Judge me by my food, not disability, says this star chef in Scotland
Kieran Toner spent his entire time in school being disruptive and had few qualifications to be fit for a job. It was only when he was diagnosed with autism that things looked up.
Today he is a chef at Scotland's Gleneagles Hotel and is urging employers to give a chance to people with learning disabilities.
23-year-old Kieran says that people with learning disabilities have a lot to offer and that because Gleneagles gave him a chance, he has been able to go places.
In Scotland, the employment rate for adults with a learning disability is estimated at 5.3%, compared to the overall employment rate of 75.2%.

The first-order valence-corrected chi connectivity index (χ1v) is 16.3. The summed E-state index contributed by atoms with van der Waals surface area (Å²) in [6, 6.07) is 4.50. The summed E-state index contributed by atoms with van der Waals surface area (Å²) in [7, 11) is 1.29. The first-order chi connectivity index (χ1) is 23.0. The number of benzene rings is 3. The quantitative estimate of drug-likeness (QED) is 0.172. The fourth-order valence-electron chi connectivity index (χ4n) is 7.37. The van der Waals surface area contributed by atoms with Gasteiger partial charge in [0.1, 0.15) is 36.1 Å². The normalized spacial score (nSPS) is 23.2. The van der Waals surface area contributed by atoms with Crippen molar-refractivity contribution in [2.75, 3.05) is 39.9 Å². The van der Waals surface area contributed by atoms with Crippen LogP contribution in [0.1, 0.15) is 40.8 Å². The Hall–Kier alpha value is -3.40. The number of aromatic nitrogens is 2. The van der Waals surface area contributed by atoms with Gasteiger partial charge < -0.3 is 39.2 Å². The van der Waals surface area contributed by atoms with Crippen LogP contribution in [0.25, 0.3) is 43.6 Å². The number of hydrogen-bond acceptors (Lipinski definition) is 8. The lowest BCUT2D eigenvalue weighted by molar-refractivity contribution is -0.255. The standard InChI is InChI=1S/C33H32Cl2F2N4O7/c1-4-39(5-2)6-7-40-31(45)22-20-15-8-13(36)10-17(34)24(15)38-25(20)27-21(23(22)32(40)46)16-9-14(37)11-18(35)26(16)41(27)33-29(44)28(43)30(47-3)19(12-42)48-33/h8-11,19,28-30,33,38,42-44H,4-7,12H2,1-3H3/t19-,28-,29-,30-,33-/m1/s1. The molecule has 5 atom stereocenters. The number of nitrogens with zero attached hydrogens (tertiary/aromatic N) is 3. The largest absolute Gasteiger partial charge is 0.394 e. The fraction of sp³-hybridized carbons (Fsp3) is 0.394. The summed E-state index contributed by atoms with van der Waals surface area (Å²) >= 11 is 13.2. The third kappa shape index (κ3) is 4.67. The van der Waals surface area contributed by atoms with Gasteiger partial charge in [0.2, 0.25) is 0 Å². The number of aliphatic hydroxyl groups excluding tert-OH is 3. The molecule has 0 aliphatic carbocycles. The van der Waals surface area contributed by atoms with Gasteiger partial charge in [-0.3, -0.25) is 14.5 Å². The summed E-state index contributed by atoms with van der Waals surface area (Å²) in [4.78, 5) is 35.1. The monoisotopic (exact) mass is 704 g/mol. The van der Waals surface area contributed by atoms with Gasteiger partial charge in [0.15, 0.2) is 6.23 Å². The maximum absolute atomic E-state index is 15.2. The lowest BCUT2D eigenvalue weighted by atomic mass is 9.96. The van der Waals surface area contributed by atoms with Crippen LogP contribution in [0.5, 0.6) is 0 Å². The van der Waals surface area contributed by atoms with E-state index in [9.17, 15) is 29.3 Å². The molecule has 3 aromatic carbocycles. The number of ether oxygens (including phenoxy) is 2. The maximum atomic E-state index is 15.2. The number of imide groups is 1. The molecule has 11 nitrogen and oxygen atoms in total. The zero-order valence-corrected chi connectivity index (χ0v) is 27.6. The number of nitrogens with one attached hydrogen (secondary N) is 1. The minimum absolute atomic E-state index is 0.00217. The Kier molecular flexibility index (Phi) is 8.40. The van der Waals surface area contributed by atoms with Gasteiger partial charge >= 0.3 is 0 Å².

Thanks to the organisation Enable Scotland, which supports people with disabilities through its Enable Works program, thousands of disabled have been welcomes into the workforce.
Keiran today works with Jonathan Wright, who is the head chef at Gleneagles' Strathearn Restaurant. He insists that he does not want to be known as the 'chef with a learning disability', but to be judged on his work.
He says he loves the creativity of cooking, trying new things and exploring tastes and textures. He also loves the logical side of cooking, and most of all when people enjoy the food.
Enable Scotland has also started a program with the University of Strathclyde Business School and ScottishPower to break down barriers into education and employment for people with learning disabilities.